Oh, did I tell you I lost my glasses somewhere in that wonderful little box. When I went to sleep I put my glasses in my shirt pocket. When I awoke they were gone. No matter how hard I searched or how hard the three crew members searched, the glasses had disappeared. Early this morning before landing, I tried again, and at the last minute, I caught a glint of something that was directly behind my seat in a hole that led to the seat’s mechanism. There was the little devil, but getting to it was yet another story.

Needless to say we are glad to be here in South Africa. Our bags are checked onward and life is good. We do not yet have boarding passes for the ongoing flight, nor is the flight listed on the public schedules. People tell us not to worry; someone from the airline will show up before midnight to provide check in… So, keep your fingers crossed.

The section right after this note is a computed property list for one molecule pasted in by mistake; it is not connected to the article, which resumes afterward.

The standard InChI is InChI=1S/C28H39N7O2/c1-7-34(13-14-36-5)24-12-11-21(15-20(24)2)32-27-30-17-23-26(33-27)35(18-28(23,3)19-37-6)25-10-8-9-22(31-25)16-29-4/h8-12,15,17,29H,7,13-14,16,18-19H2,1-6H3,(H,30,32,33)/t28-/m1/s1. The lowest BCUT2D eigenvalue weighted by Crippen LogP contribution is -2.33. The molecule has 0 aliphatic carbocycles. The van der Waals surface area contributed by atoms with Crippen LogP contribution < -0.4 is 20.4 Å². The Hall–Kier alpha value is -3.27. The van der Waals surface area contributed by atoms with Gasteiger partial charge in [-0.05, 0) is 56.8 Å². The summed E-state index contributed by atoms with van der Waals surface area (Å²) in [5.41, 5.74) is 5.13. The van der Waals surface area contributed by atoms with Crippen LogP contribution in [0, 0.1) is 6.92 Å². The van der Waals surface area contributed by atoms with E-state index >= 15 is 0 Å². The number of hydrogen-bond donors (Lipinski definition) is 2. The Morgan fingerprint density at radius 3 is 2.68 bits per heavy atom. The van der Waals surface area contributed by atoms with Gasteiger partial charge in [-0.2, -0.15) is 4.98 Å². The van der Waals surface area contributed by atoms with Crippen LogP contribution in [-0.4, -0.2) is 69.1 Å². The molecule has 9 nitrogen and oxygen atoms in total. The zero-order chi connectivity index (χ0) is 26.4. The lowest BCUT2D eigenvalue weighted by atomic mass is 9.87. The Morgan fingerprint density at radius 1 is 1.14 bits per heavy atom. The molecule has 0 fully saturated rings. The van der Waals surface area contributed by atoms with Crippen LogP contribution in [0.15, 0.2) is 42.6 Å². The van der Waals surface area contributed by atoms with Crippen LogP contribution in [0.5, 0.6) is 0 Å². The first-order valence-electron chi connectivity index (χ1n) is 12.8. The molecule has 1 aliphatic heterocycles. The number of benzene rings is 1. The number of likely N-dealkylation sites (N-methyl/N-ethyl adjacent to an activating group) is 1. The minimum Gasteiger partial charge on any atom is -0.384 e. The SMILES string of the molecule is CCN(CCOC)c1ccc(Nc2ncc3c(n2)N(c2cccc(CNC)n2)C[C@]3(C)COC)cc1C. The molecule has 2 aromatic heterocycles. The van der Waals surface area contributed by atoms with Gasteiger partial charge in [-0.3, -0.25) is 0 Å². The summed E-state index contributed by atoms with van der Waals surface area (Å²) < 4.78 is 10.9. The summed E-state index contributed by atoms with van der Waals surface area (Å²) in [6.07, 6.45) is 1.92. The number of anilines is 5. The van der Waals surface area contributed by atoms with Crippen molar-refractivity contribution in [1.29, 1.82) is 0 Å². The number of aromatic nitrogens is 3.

Sunday, December 6, 2009

Making a List and Checking it Twice


But, not to find out who has been naughty and nice! Lisa and I are going over our packing lists in preparation for our next adventure over the Christmas Holidays.

This year we will be making our way to the Seychelles, specifically the city of Mahe on the island of Victoria. The Republic of Seychelles is an archipelago nation composed of 115 islands which are situated 930 miles off the Eastern coast of mainland Africa. It is also northwest of the large island of Madagascar. It has been in the papers a great deal of late because the pirates operating out of Somalia have begun using the Seychelles as island outposts allowing them to operate even farther out to sea. In the last year alone, ships of the Seabourn line were attacked on three separate occasions.

Anyway, let’s not focus on the negative – we will spend about six days cruising in and around the various islands before proceeding to Mombasa, Kenya. There, Lisa and I will take an overnight excursion into the game reserve of Masai Mara which is in western Kenya on the border with Tanzania. There, we will spend a night in a tent and hopefully get some good photographs of the many animals that inhabit the reserve.